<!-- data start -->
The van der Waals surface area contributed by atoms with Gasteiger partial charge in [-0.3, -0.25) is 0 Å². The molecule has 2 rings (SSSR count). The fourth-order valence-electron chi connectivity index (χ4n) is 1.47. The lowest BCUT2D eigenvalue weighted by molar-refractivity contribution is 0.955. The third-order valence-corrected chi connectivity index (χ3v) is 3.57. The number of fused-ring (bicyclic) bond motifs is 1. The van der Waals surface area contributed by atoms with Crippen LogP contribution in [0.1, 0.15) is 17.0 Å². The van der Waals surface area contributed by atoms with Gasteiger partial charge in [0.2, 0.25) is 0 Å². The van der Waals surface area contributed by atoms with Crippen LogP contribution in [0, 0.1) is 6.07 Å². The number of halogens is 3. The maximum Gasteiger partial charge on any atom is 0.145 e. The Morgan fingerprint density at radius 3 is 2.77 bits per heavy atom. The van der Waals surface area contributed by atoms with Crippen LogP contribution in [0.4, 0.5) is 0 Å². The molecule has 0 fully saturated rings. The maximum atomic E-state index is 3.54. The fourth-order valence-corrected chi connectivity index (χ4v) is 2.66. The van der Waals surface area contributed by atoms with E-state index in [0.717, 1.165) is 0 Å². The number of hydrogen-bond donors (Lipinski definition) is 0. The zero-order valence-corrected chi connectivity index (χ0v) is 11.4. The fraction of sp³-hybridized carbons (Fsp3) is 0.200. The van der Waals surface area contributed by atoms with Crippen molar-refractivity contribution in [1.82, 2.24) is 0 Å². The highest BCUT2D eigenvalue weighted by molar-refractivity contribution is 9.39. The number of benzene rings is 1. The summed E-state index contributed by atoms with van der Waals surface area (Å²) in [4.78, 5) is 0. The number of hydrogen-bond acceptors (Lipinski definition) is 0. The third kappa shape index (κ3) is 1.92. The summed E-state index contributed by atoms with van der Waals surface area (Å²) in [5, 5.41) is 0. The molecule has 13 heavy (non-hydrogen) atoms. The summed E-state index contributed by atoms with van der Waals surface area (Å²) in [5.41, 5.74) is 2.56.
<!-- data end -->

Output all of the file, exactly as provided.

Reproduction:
The van der Waals surface area contributed by atoms with Gasteiger partial charge in [-0.3, -0.25) is 0 Å². The molecule has 2 rings (SSSR count). The fourth-order valence-electron chi connectivity index (χ4n) is 1.47. The lowest BCUT2D eigenvalue weighted by molar-refractivity contribution is 0.955. The third-order valence-corrected chi connectivity index (χ3v) is 3.57. The number of fused-ring (bicyclic) bond motifs is 1. The van der Waals surface area contributed by atoms with Crippen LogP contribution in [0.1, 0.15) is 17.0 Å². The van der Waals surface area contributed by atoms with Gasteiger partial charge in [0.2, 0.25) is 0 Å². The van der Waals surface area contributed by atoms with Crippen LogP contribution in [0, 0.1) is 6.07 Å². The number of halogens is 3. The maximum Gasteiger partial charge on any atom is 0.145 e. The Morgan fingerprint density at radius 3 is 2.77 bits per heavy atom. The van der Waals surface area contributed by atoms with Crippen LogP contribution in [0.4, 0.5) is 0 Å². The molecule has 0 fully saturated rings. The maximum atomic E-state index is 3.54. The fourth-order valence-corrected chi connectivity index (χ4v) is 2.66. The van der Waals surface area contributed by atoms with E-state index in [0.717, 1.165) is 0 Å². The number of hydrogen-bond donors (Lipinski definition) is 0. The zero-order valence-corrected chi connectivity index (χ0v) is 11.4. The fraction of sp³-hybridized carbons (Fsp3) is 0.200. The van der Waals surface area contributed by atoms with Crippen molar-refractivity contribution in [1.82, 2.24) is 0 Å². The highest BCUT2D eigenvalue weighted by molar-refractivity contribution is 9.39. The number of benzene rings is 1. The summed E-state index contributed by atoms with van der Waals surface area (Å²) in [4.78, 5) is 0. The number of hydrogen-bond acceptors (Lipinski definition) is 0. The third kappa shape index (κ3) is 1.92. The summed E-state index contributed by atoms with van der Waals surface area (Å²) in [5, 5.41) is 0. The molecule has 13 heavy (non-hydrogen) atoms. The summed E-state index contributed by atoms with van der Waals surface area (Å²) in [5.41, 5.74) is 2.56.